Abstract

Beer is a commodity that has been produced and consumed by humans for millennia. Within the U.S., the craft beer industry has grown considerably over the last decade, accounting for 19% of all beers sales in 2014. Despite this increased market presence, craft beer marketing and production has received little anthropological consideration. To address this dearth of case studies, I consider the local craft brewery scene, or area of activity, in Orlando Florida. My 2016 ethnographic research reveals that the local craft brewery scene exhibits both variation in identity and community locations. Interactions among breweries present opportunities for local breweries to build and grow their brands. Collected data elucidate the choices and decisions that craft brewery operators consider when producing beer, developing facilities, and promoting their beers and brand images. I conclude that the breweries create brand identity and grow their customer base and distribution through planned decisions as well as reactionary choices based on outside events. Such considerations are relevant for understanding the formation of a business's identity and brand identity while producing a craftwork product, as well the communities of each brewery interact with communities outside of the specific scene.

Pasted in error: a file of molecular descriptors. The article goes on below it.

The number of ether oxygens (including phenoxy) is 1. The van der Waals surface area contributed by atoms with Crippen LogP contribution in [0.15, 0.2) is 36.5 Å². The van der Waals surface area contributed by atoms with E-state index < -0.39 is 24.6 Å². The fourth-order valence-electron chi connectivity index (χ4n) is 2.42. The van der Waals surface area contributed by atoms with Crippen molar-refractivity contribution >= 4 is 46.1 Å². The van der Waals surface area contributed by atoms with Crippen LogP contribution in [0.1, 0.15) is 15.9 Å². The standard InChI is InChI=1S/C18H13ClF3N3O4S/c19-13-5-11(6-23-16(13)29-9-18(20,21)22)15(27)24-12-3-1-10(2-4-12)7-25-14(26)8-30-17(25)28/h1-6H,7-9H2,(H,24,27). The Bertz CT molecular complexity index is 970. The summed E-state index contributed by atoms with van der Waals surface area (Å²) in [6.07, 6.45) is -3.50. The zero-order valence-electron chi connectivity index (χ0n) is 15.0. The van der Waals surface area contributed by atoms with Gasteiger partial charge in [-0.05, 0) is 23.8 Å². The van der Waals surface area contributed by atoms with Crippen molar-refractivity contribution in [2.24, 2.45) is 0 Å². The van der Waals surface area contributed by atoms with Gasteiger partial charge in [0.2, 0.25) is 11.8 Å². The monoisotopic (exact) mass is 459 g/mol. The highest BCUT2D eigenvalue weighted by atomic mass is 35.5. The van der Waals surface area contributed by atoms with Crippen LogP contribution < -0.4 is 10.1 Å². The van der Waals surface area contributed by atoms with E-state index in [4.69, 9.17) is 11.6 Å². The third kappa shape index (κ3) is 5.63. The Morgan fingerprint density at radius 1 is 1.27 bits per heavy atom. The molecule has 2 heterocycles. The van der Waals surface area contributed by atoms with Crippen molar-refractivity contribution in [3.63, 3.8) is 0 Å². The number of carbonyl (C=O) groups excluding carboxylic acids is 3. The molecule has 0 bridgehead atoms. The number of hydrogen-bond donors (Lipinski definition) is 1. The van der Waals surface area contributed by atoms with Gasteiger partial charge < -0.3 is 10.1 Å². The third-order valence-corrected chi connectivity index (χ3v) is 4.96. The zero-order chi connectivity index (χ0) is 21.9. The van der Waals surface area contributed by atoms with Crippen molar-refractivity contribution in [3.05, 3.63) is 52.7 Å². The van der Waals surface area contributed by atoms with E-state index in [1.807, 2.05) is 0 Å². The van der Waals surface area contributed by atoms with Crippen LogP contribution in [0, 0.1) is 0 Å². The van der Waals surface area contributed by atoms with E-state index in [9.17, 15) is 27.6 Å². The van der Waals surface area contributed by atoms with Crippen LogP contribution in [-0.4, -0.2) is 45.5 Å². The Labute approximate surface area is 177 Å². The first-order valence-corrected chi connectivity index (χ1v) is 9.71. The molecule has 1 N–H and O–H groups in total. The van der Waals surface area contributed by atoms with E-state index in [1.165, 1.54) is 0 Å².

Graduation Date

2017

Semester

Spring

Advisor

Matejowsky, Ty

Degree

Master of Arts (M.A.)

College

College of Sciences

Department

Anthropology

Degree Program

Anthropology

Format

application/pdf

Identifier

CFE0006589

URL

http://purl.fcla.edu/fcla/etd/CFE0006589

Language

English

Release Date

May 2017

Length of Campus-only Access

None

Access Status

Masters Thesis (Open Access)

Included in

Anthropology Commons

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